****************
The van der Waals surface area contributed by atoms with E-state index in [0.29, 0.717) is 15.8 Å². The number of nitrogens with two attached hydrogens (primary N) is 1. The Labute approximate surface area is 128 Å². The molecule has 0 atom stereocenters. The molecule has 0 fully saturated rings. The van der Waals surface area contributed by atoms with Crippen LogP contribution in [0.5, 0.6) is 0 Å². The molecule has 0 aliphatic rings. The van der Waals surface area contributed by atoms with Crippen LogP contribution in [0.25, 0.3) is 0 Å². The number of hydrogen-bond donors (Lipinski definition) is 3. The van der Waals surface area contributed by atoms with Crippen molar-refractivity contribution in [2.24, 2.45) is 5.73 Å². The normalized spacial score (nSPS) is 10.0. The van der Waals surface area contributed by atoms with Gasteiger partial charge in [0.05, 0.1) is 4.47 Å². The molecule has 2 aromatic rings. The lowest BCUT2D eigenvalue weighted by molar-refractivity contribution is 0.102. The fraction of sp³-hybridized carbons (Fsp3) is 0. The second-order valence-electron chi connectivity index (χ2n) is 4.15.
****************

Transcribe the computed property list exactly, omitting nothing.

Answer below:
The van der Waals surface area contributed by atoms with E-state index in [0.29, 0.717) is 15.8 Å². The number of nitrogens with two attached hydrogens (primary N) is 1. The Labute approximate surface area is 128 Å². The molecule has 0 atom stereocenters. The molecule has 0 fully saturated rings. The van der Waals surface area contributed by atoms with Crippen LogP contribution in [0.5, 0.6) is 0 Å². The molecule has 0 aliphatic rings. The van der Waals surface area contributed by atoms with Crippen LogP contribution in [0.25, 0.3) is 0 Å². The number of hydrogen-bond donors (Lipinski definition) is 3. The van der Waals surface area contributed by atoms with Crippen molar-refractivity contribution in [2.24, 2.45) is 5.73 Å². The normalized spacial score (nSPS) is 10.0. The van der Waals surface area contributed by atoms with Gasteiger partial charge in [0.05, 0.1) is 4.47 Å². The molecule has 2 aromatic rings. The lowest BCUT2D eigenvalue weighted by molar-refractivity contribution is 0.102. The fraction of sp³-hybridized carbons (Fsp3) is 0. The second-order valence-electron chi connectivity index (χ2n) is 4.15.